FRAN KELLY:

How ironic is it though that you claimed to be, the Coalition will always be a lower taxing Government, and yet $90 billion of the increased revenue in your projections will come from, largely from bracket creep? It’s fair to say middle income Australians are going to repair your Budget through bracket creep, isn’t it?

TREASURER:

Well, I’ve expressed on numerous occasions, deep concern about bracket creep. That is when people move into a higher tax bracket. I stand by that. That’s why we have to reduce expenditure. And that’s why, in this year’s Budget, expenditure of 25.9 percent of GDP, it’s still too high Fran. And we’re trying to reduce it. And, we are reducing it over the next four years but there’s still more work to be done.

FRAN KELLY:

The harsh reality for wage and salary earners is, in your Budget, in the forward estimates, there is no sign of any personal income tax relief from bracket creep for the next four years is there?

TREASURER:

No, not over the next four years, but we are doing what we can. If we can reduce spending, then we will be able to deliver the tax cuts, but unfortunately we’re facing in the Senate an opposition that is determined to not only increase taxes but they want to increase spending. And that’s…

FRAN KELLY:

And yet you’re not doing anything about superannuation, there’s a pot of gold you could do something about, when we know that the top 20 percent of earners get 60 percent of their tax concessions out of superannuation. You could target that, and you just refuse to go near it, why?

TREASURER:

Well, I’ll tell you why, because as the Governor of the Reserve Bank pointed out just a few days ago, superannuants are facing a period of low returns on their investments, and this is a period where around the world you’ve got very low interest rates, very low interest rates. Now is not the time to impose new taxes on superannuation.

FRAN KELLY:

Even on people that have superannuation accounts of $10 million?

TREASURER:

Which is extraordinary and ridiculous, but can I tell you Fran, that is a handful of people out of the millions that do have superannuation.

FRAN KELLY:

It is.

TREASURER:

And they accrued that under the previous Government’s laws, right, and previous Governments’ – plural – laws going right back to Paul Keating.

FRAN KELLY:

You’re the Government now, is it time to do something about the generous tax concessions to that, in your words, small handful of superannuants?

TREASURER:

Well, it would be retrospective. It would be retrospective. So we’d be going in there and saying, you complied with the laws for 20 years, we’re going to go and hit you back for 20 years of taxes. And we see that as grossly unfair. Even if there are extraordinary amounts of money, but once you start going down the path of retrospective legislation in some of these cases, Fran, and it just creates further uncertainty. We’ve said there will be no new taxes on superannuation; we want to give people absolute certainty in contrast to Bill Shorten, who said he’s going to have new taxes on superannuation for anyone over $75,000.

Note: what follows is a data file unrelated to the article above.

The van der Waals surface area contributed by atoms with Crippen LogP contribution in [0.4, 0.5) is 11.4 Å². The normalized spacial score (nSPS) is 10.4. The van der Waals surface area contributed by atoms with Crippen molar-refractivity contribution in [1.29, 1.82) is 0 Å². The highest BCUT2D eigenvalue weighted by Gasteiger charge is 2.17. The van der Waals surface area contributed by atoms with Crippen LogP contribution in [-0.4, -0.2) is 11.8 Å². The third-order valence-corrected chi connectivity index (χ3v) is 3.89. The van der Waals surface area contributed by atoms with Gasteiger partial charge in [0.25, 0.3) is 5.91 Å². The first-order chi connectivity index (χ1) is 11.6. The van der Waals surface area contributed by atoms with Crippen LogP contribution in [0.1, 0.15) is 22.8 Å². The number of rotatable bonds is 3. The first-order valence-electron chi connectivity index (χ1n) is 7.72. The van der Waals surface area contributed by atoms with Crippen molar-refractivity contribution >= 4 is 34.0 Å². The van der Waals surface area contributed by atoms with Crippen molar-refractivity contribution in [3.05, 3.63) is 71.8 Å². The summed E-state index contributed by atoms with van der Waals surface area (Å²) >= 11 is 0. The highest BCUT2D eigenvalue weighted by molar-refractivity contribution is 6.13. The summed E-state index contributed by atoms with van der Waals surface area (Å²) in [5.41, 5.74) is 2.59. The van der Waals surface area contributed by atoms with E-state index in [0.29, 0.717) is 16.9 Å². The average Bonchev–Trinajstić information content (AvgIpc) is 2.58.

FRAN KELLY:

Treasurer, I know you’ve got to go, you’ve got a very busy morning and I thank you for your time but just very briefly, and finally we’ve had more than two decades of growth now. As we look at the economy and this Budget in that context, we’ve got record low interest rates, we’ve got some strong stimulus measures in this Budget. Are you a bit worried that we are looking at a recession around the corner?

TREASURER:

God no. No, not at all. We are forecasting an increase in economic growth, and Fran, I’m hugely encouraged about where the rest of the world is heading at the moment. The United States is approaching full employment, you’ve got the Eurozone; a year ago there was a 50/50 chance of going into recession. It’s actually growing, and growing quite well, and improving. Japan’s come out of a long period of economic downturn, and it’s actually starting to grow. China’s growth is broader, and deeper than people appreciate, and India is the fastest growing economy in the world, and we’ve got only a small trading relationship with them, and they’re going to want all of our resources. So I am very bullish about the global environment, but we have taken a conservative approach to some of our estimates, we’ve still got iron ore at $48 a tonne. When we came to Government it was around $120 a tonne, but I say to you Fran, Australia’s best days are ahead of us. Absolutely. And what we’re doing is giving every Australian the opportunity to go out and have a go.

FRAN KELLY:

Treasurer, thank you very much for joining us.

TREASURER:

Thanks very much Fran.